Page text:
GROWTH is the serious endeavour of ardent Christians. They know it’s life’s purpose.
Without growth we rescind. Fortunately, God has a great plan for our growth!
And difficulty is His key instrument. God uses difficulty to train us. Oh, how I wish I could always see it this objectively!
Difficulties have had their role in my life, and will continue to. In some situations, difficulties verified my character as relatively true. God gifts us all mastery over some difficulties, sometimes to test our pride, and where we’re found wanting, highlighted are the need for deeper difficulties yet to be revealed and experienced. In other situations, my difficulties proved exasperating, even overwhelming. Some broke me. A few have done that day-in-day-out, over months or years. Sure, losses fit firmly into this category, but also a plethora of other everyday annoyances that piqued my pride and caused me to see, through my fears and frustrations, where I still have room to grow.
Ill-handled difficulties made me aware of cavernous gaps in my maturity.
These are the difficulties God foresaw for my growth, and He sees them worthy to fit to me. I have observed the hard way, many times, there’s no use resenting a difficulty’s existence. Indeed, the opposite perception is blessed; difficulties when embraced.
When difficulties become less difficult there’s the evidence of learning, growth and maturation.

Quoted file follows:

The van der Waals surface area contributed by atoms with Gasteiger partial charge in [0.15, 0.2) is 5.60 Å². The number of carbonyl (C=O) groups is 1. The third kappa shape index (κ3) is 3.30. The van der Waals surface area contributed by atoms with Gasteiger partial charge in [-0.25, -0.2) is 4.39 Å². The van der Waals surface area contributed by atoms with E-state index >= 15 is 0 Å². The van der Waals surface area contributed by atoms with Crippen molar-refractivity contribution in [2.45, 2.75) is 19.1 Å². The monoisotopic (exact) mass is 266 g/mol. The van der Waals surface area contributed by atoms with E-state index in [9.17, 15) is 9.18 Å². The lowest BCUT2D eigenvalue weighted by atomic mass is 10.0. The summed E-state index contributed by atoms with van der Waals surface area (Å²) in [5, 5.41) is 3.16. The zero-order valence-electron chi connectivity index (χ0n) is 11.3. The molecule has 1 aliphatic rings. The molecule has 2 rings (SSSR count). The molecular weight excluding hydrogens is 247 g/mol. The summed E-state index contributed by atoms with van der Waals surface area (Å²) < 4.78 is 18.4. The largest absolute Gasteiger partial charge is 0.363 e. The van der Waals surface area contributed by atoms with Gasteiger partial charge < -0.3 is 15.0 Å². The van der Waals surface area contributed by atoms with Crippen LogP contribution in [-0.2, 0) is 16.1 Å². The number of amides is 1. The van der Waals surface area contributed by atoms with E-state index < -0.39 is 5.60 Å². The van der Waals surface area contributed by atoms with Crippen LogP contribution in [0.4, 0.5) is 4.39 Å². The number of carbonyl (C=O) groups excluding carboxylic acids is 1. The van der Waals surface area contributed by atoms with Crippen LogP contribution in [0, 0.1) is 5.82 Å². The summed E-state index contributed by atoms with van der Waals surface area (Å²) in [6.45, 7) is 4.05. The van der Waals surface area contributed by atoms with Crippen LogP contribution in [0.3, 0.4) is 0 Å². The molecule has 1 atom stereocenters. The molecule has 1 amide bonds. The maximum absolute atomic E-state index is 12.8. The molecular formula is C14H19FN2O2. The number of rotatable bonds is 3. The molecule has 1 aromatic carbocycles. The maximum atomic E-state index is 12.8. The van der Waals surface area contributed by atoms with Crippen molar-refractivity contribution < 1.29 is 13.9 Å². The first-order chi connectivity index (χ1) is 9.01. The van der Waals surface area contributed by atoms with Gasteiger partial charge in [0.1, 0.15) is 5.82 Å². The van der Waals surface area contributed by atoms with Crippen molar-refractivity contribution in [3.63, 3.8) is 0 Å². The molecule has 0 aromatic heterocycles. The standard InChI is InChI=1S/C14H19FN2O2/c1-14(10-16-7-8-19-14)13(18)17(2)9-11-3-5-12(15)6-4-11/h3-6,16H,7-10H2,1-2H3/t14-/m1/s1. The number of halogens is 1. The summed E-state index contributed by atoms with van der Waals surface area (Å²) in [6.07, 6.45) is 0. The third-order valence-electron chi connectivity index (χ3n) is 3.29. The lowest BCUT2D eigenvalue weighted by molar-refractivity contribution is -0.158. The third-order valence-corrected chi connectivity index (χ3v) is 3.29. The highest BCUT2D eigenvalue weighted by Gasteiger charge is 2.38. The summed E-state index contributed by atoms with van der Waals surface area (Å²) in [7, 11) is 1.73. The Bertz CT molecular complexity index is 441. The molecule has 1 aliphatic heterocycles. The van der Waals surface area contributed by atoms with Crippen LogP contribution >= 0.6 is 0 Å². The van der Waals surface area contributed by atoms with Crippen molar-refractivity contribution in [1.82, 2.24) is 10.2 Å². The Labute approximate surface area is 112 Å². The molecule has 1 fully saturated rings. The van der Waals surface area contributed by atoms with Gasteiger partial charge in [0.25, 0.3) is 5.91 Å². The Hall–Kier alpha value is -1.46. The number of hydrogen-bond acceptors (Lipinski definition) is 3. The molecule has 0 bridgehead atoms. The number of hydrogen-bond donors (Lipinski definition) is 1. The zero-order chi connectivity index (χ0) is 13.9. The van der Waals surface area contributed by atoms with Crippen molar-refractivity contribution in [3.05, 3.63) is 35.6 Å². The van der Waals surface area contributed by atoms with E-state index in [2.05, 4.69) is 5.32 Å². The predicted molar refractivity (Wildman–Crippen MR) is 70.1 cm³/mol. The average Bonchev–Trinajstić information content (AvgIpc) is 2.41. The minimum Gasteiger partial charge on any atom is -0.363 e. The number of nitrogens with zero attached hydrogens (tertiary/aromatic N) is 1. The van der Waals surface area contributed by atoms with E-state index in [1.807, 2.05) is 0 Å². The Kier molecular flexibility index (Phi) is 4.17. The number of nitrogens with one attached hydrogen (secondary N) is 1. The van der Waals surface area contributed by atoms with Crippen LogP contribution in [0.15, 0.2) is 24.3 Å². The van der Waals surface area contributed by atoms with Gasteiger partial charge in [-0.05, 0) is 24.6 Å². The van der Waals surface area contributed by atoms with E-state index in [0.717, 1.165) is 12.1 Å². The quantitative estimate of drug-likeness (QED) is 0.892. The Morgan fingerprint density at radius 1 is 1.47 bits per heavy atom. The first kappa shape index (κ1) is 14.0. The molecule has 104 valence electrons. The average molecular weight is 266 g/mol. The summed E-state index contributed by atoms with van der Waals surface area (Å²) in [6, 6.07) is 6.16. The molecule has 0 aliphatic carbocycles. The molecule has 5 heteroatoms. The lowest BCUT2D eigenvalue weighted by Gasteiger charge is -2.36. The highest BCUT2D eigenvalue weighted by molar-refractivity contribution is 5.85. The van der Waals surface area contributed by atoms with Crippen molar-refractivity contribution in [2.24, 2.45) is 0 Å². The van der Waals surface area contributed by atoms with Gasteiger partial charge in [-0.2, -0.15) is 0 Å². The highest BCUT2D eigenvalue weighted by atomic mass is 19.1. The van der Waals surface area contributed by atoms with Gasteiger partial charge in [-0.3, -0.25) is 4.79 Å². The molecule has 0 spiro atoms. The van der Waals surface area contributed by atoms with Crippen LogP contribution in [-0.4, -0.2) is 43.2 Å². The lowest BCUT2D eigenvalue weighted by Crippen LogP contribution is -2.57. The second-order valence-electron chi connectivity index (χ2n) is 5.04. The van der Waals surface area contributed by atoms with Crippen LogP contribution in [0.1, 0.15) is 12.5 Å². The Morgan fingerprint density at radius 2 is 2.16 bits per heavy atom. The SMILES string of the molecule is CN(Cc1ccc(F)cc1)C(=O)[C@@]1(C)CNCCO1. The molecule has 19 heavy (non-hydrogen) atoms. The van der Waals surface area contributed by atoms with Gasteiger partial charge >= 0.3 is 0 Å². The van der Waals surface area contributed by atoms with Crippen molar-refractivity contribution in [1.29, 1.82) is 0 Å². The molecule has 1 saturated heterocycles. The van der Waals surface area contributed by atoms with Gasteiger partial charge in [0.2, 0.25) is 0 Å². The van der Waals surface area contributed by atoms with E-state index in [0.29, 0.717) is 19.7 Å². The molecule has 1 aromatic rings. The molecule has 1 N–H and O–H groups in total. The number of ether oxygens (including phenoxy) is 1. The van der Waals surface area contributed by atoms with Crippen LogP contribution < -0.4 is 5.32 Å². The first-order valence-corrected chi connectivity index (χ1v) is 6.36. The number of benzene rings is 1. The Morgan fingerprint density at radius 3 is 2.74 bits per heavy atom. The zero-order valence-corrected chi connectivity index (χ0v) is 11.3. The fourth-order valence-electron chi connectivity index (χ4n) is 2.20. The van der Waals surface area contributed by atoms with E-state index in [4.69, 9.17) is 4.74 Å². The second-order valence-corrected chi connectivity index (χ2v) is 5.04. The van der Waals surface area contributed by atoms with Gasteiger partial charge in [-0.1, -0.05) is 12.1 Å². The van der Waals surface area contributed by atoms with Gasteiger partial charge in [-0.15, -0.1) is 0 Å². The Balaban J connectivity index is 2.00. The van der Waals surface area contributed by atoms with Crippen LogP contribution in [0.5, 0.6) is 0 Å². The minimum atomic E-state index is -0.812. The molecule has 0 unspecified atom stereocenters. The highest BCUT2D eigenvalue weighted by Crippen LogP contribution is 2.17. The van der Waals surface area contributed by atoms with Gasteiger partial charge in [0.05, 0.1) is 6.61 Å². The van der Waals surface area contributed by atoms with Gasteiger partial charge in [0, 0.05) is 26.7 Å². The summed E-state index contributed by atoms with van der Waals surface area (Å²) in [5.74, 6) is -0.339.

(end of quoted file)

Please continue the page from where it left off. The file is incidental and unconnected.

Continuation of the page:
The way we take difficulties, and the way we respond to them, is where God’s Spirit speaks most poignantly. We only need to hold the truth by faith, that He is for us, never against us, to see this.
Difficulties are not a curse; they’re actually the avenue to eventual blessing.
Difficulties have a purpose of training us in patience, a fruit of humility, a blessing of resilience.
Patience is behavioural, observable, within us as we reflect, as much as it’s noticeable to others. Patience is a virtue of Jesus. Cyprian of Carthage (200 – 258 ce) pled that “in Christ a full and perfect patience may be consummated” in each of us.
One sign we’re overcoming a particular difficulty — a symbol of real growth — is when we can laugh within the truth of such a trial. God gives us this capacity. It’s no proud laugh. It’s a laugh that accepts we don’t like it one bit; yet, we laugh because we can. It can even be, and often is, a laugh within a cry, as we wrestle with the reality amid His goodness. It’s possible as we face the stark reality, even when life has appeared to turn its back on us.
So, as James says, consider it pure joy when you face trials of many kinds…
God is disciplining us — His sons and daughters — through training. Because He loves us.